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Published 11 August 2021

Family Risk and Resilience during COVID-19 Lockdown

The Family and Resilience Wellbeing Team

How did the COVID-19 lockdowns affect NZ families? Which families were most at risk, and what factors helped families remain resilient?

The COVID-19 pandemic has placed considerable strain on families. The demands of mandatory lockdowns—loss of income, balancing work and childcare in the home, and social isolation—increase the risk of relationship problems, parenting difficulties, and poor health and well-being. Scientists, practitioners and policy makers around the world have warned that these conditions amplify the risk of family conflict and harsh parenting at a time when confined families have reduced access to social support. Another prominent concern is that the pandemic will hinder progress in gender equality by exacerbating inequities in the division of labor. Our research group has investigated the risk of these family disruptions during the Level 4 COVID-19 lockdown in NZ.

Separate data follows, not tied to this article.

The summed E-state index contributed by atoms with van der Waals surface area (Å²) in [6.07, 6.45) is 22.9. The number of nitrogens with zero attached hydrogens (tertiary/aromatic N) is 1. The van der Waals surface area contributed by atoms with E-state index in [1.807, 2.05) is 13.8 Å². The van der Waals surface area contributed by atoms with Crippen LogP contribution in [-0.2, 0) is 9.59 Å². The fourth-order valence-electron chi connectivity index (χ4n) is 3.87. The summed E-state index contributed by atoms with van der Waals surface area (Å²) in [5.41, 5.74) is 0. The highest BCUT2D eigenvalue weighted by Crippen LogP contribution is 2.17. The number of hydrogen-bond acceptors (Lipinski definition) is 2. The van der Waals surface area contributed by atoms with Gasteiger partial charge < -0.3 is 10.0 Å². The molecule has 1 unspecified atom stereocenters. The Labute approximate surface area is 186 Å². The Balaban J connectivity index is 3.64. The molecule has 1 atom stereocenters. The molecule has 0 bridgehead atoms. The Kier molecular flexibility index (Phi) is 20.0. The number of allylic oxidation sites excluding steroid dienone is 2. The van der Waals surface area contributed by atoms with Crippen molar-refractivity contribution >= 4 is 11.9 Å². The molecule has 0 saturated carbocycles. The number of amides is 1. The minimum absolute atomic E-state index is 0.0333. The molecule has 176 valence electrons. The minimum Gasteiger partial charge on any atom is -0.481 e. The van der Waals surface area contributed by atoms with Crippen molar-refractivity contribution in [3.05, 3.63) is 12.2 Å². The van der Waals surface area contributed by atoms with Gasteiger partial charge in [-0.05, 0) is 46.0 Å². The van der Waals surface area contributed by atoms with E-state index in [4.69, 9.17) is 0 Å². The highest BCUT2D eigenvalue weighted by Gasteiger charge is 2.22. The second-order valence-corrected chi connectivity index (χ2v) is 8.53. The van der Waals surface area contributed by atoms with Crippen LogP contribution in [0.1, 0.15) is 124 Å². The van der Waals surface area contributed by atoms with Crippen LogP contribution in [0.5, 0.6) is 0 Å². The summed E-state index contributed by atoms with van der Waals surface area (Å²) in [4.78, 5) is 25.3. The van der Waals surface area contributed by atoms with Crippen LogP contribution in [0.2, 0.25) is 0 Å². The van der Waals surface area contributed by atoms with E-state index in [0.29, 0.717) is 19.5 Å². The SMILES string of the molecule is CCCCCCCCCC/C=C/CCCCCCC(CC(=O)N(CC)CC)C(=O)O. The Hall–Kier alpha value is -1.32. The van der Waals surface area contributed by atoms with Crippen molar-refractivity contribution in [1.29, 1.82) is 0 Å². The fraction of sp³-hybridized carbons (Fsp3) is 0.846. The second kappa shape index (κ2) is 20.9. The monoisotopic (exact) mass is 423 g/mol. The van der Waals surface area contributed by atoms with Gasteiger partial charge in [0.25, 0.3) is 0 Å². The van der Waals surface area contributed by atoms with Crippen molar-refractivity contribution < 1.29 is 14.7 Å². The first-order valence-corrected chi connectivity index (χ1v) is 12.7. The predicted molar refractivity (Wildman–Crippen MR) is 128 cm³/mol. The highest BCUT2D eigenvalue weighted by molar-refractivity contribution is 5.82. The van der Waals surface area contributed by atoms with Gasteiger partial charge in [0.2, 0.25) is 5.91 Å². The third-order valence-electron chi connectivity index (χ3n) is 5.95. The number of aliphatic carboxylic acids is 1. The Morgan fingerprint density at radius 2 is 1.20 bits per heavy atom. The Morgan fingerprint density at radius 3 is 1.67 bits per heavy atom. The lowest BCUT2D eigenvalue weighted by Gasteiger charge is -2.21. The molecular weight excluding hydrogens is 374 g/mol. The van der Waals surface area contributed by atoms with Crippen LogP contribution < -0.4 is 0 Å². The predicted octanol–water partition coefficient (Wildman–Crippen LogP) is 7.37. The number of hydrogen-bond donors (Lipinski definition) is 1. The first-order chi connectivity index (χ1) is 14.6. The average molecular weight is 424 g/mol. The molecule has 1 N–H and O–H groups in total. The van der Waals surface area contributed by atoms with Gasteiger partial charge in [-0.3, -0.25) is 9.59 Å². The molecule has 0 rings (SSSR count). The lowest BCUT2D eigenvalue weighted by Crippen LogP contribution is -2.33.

Understanding whether COVID-19 lockdowns had adverse effects on families is difficult because no one saw the pandemic coming. Accordingly, most research examining the impact of lockdowns was initiated once the pandemic began, rendering it unclear whether any disruptions represent changes from how families were functioning before the pandemic. Our research team had a unique opportunity to overcome this obstacle by extending an ongoing Marsden-funded longitudinal study. We invited parents with young children who had already completed detailed assessments of family dynamics to undertake repeat assessments during the Level 4 lockdown in NZ (March-April 2020). Our main goal was to examine the factors that increased or protected against the challenges families faced during the pandemic.

The lockdown was challenging for many families. On average, parents reported increases in depressive symptoms and stress across life domains (financial, work, health, parenting). Confirming fears that pandemic-related stress would have detrimental effects for families, greater stress predicted increased problems in couples’ relationships, including poorer communication, problem solving, support and satisfaction. Greater psychological distress also predicted decreased quality of parent-child relationships and less cohesive, stable family environments. These family disruptions were greater for parents who felt more insecure about their couple relationship prior to the pandemic, whereas more secure parents were able to sustain satisfying relationships with their partners and children.